UK prosecutors think they know who set off the bomb that killed four British soldiers and seven horses in London's Hyde Park in 1982, but a judge today threw out the case against 62-year-old John Downey, reports the BBC. The wrench was that Downey was one of about 190 IRA suspects who get a letter from the British government in 2007 assuring them that they were no longer wanted by the law, reports the Guardian. It was part of the Good Friday peace agreement.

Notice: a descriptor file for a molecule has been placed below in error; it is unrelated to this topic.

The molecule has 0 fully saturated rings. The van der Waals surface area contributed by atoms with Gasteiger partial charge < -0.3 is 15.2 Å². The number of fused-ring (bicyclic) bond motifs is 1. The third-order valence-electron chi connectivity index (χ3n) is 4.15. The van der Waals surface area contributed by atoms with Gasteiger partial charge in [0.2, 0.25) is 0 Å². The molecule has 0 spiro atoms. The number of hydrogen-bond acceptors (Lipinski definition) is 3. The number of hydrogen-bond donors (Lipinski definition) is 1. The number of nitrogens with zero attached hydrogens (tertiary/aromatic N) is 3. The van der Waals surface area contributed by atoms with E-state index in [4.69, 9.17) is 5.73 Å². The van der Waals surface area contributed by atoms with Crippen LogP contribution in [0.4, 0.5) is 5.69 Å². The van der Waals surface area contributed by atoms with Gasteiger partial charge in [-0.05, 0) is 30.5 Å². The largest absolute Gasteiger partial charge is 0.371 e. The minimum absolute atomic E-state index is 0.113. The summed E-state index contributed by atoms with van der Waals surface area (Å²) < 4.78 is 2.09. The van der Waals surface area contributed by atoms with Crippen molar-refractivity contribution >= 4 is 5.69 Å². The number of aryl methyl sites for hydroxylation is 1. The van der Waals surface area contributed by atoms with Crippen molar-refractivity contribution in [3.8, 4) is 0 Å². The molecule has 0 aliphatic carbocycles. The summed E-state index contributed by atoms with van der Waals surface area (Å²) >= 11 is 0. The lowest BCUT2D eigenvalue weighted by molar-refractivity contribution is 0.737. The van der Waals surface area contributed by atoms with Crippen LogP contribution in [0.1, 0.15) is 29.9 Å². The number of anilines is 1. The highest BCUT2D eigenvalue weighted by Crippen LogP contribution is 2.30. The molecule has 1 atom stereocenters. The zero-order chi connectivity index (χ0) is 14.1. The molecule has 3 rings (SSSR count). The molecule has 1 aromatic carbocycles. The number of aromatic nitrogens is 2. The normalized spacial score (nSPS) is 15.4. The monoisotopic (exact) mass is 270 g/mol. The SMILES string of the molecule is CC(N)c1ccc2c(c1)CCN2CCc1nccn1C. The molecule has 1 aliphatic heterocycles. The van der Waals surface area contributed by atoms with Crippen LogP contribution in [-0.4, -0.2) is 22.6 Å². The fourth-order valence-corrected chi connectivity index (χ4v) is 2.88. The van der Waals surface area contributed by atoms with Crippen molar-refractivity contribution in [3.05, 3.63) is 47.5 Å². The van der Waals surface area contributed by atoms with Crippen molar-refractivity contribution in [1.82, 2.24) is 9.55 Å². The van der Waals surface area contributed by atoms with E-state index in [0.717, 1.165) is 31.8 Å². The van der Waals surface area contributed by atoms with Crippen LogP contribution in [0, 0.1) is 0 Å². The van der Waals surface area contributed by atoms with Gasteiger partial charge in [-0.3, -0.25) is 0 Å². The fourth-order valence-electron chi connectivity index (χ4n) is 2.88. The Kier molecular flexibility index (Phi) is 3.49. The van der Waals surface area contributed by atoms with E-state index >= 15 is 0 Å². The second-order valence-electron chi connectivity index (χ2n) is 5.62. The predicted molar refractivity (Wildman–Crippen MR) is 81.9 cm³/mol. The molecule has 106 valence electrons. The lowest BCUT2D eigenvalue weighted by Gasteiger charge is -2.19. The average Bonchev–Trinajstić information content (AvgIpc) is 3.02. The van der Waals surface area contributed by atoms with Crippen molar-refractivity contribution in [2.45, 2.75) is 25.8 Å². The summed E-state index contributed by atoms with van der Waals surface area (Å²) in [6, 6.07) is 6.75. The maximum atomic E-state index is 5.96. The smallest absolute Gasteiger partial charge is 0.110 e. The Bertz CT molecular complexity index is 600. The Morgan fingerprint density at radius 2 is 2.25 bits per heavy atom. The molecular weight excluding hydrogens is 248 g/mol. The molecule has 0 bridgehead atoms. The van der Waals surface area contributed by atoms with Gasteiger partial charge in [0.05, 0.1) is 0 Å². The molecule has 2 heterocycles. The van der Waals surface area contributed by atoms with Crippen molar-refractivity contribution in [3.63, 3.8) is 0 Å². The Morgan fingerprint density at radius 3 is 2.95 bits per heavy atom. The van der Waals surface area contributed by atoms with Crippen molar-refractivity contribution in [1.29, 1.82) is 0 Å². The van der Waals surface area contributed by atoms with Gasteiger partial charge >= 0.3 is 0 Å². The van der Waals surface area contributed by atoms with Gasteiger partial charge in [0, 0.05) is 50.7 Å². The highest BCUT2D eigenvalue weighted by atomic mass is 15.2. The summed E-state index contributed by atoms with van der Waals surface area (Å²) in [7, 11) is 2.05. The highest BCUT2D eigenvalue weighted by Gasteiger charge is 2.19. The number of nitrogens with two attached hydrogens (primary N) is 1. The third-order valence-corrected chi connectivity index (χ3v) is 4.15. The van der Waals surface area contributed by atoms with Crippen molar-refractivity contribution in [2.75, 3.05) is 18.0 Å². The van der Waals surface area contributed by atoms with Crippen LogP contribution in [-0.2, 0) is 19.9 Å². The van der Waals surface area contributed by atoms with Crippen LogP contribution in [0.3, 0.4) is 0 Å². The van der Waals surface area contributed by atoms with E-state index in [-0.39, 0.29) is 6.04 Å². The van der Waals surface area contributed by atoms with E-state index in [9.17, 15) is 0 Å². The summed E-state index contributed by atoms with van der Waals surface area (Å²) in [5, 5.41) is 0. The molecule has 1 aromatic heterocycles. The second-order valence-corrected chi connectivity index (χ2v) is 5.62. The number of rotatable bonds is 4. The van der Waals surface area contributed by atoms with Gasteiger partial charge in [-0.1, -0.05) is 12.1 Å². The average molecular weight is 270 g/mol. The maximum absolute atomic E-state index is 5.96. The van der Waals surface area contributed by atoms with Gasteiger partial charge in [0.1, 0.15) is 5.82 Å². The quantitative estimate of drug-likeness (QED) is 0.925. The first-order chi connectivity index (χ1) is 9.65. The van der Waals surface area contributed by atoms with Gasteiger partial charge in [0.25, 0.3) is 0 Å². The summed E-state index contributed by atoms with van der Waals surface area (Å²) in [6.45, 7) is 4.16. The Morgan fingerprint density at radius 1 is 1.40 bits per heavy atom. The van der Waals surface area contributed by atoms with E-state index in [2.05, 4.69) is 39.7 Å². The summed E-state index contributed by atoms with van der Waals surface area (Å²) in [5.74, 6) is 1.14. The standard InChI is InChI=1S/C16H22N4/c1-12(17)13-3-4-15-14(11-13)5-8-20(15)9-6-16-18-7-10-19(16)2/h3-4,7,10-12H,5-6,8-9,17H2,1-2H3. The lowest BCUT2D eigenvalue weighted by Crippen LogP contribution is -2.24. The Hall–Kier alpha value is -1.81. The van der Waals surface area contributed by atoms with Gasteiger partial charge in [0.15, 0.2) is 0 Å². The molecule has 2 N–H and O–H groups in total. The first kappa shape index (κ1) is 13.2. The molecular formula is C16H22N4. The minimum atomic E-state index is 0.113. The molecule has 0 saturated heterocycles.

The Police Service of Northern Ireland now acknowledges that Downey never should have received such a letter because he had an outstanding warrant at the time, reports the Belfast Telegraph. "I wish to apologize to the families of the victims and survivors of the Hyde Park atrocity," says the PSNI's chief constable. "I deeply regret these failings which should not have happened." The families, meanwhile, criticized the "monumental blunder" and said their "torment will be ongoing." (Read more Northern Ireland stories.)